How much money should Virginia reimburse the wrongly imprisoned?

Posted at 1:21 PM, Feb 09, 2012
and last updated 2012-02-23 14:59:36-05

RICHMOND, Va. (WTVR) - How much money should the state pay to reimburse Virginians who spend time in prison for crimes they did not commit?

Virginia currently uses a formula based on 20 years of imprisonment to determine the amount of money a wrongfully-imprisoned person should receive.

Two bills were introduced to the 2012 Virginia General Assembly that focus on one such case.

State Senator Henry Marsh (D - Richmond) proposed a bill that would order Virginia to pay Thomas Haynesworth more than $1,000,000 [SB41]. Haynesworth spent 27 years in a Virginia prison for a rape DNA evidence later proved he did not committ.

State Senator Donald McEachin (D - Richmond) proposed a bill [SB649] that would award Haynesworth 27 years of credit in the Virginia Retirement System.

"When work is over you want to sit back, relax, enjoy life to the fullest, " said Thomas Haynesworth Thursday afternoon.

Haynesworth said he knows it seems ironic to talk about retirement since he is just shy of a year working in the Attorney General’s office after being exonerated.

Haynesworth said he is glad lawmakers are making this legislation a priority.

Senate Bill 41 introduced by Senator Henry Marsh passed unanimously through a senate finance committee and now must go to the full Senate.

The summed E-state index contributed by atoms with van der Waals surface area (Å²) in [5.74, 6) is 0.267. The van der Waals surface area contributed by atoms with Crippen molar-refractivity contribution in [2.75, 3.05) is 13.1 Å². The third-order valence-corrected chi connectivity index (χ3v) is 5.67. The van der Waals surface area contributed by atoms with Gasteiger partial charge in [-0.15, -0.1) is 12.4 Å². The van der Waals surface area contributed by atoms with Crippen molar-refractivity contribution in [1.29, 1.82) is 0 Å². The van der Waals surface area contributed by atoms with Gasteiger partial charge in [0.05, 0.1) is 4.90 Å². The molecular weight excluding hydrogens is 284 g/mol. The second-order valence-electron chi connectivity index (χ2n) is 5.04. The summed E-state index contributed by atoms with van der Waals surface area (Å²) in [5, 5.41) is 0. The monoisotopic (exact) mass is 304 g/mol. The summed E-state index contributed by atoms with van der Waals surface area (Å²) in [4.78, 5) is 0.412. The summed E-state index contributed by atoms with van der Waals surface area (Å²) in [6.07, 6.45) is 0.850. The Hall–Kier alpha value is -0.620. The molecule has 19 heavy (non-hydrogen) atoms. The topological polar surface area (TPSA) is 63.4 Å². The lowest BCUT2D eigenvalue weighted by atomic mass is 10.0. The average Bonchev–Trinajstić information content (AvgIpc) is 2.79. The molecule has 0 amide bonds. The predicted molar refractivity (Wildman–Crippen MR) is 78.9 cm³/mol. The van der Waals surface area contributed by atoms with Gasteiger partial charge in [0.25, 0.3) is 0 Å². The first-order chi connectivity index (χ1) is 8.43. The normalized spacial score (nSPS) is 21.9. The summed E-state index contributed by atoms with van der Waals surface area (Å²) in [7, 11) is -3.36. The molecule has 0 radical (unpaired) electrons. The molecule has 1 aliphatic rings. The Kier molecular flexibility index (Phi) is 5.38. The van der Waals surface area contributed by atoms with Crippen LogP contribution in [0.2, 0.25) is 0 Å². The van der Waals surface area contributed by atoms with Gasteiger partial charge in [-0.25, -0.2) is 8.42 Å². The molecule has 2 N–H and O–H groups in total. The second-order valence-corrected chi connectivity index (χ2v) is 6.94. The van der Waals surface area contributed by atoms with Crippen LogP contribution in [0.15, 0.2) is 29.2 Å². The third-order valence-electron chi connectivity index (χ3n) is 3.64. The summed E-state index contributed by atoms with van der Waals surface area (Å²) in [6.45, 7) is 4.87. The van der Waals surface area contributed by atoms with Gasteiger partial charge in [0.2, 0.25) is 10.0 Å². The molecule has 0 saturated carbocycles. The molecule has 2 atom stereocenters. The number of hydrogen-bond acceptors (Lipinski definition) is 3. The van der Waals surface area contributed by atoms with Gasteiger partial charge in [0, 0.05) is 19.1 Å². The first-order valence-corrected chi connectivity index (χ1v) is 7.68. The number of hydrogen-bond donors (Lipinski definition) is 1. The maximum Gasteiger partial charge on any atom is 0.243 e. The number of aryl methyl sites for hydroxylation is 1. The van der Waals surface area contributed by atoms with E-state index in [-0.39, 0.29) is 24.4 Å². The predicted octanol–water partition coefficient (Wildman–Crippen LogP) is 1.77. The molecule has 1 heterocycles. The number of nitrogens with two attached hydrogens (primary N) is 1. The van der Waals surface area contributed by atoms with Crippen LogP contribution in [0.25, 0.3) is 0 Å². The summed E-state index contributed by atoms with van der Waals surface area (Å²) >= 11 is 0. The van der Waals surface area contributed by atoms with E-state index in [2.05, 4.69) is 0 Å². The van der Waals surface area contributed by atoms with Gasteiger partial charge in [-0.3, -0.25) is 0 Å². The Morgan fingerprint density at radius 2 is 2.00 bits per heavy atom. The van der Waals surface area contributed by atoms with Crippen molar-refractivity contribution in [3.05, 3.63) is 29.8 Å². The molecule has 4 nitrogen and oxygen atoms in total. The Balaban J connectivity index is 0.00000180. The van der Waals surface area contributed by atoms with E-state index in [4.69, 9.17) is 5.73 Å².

McEachin said that could happen as early as next Monday.

Then, he said they will hand the measure over to the House. Using a set formula, Haynesworth could receive more than $1 million. That’s not all. Senator McEachin said it is important they consider that while Thomas was imprisoned, he was unable to save for retirement.

McEachin’s legislation, Senate bill 649 would credit Thomas 27 years of service in the VA. Retirement System.

If the bills pass, those benefits would not only cover Thomas for the 27 years but the provision would be applied across the board.

“The retirement piece is new and we had to go through a lot of work to make sure we weren’t doing special legislation so it will be available to other people should these unfortunate circumstances repeat themselves,” said  McEachin.

Additionally, he said Attorney General Ken Cuccinelli had a hand in helping them come up with that provision.

“I would like to thank him for his ideas with this bill. That was the part that he came up with, the VRS option. It was creative and helpful and appropriate to Mr. Haynesworth,” added McEachin.

"Sometimes your situation has to be a stepping stone for somebody else," Thomas said. “I’m not bitter about the situation. Just happy with where I am in my life."